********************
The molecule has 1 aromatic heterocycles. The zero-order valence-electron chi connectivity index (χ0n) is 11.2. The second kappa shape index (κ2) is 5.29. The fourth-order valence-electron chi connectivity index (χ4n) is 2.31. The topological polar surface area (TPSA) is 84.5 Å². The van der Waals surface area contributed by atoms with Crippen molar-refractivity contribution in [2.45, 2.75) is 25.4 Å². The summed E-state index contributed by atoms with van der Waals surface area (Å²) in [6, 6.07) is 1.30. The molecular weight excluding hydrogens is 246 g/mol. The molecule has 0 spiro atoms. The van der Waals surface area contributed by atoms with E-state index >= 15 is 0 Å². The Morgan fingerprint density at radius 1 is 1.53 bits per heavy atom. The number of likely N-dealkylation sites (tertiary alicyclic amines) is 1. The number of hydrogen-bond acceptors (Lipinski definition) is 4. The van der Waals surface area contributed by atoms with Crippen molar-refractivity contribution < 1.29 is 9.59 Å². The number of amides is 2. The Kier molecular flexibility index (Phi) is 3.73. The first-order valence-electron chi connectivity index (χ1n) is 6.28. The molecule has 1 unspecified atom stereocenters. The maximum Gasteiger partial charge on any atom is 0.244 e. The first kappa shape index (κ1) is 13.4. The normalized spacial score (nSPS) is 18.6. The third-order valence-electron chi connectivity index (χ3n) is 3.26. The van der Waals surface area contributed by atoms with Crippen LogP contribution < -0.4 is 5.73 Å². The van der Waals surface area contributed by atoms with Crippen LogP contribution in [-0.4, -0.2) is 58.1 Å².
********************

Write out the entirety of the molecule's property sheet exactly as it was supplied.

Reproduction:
The molecule has 1 aromatic heterocycles. The zero-order valence-electron chi connectivity index (χ0n) is 11.2. The second kappa shape index (κ2) is 5.29. The fourth-order valence-electron chi connectivity index (χ4n) is 2.31. The topological polar surface area (TPSA) is 84.5 Å². The van der Waals surface area contributed by atoms with Crippen molar-refractivity contribution in [2.45, 2.75) is 25.4 Å². The summed E-state index contributed by atoms with van der Waals surface area (Å²) in [6, 6.07) is 1.30. The molecular weight excluding hydrogens is 246 g/mol. The molecule has 0 spiro atoms. The van der Waals surface area contributed by atoms with E-state index >= 15 is 0 Å². The Morgan fingerprint density at radius 1 is 1.53 bits per heavy atom. The number of likely N-dealkylation sites (tertiary alicyclic amines) is 1. The number of hydrogen-bond acceptors (Lipinski definition) is 4. The van der Waals surface area contributed by atoms with Crippen molar-refractivity contribution < 1.29 is 9.59 Å². The number of amides is 2. The Kier molecular flexibility index (Phi) is 3.73. The first-order valence-electron chi connectivity index (χ1n) is 6.28. The molecule has 1 unspecified atom stereocenters. The maximum Gasteiger partial charge on any atom is 0.244 e. The first kappa shape index (κ1) is 13.4. The normalized spacial score (nSPS) is 18.6. The third-order valence-electron chi connectivity index (χ3n) is 3.26. The van der Waals surface area contributed by atoms with Crippen LogP contribution < -0.4 is 5.73 Å². The van der Waals surface area contributed by atoms with Crippen LogP contribution in [-0.4, -0.2) is 58.1 Å².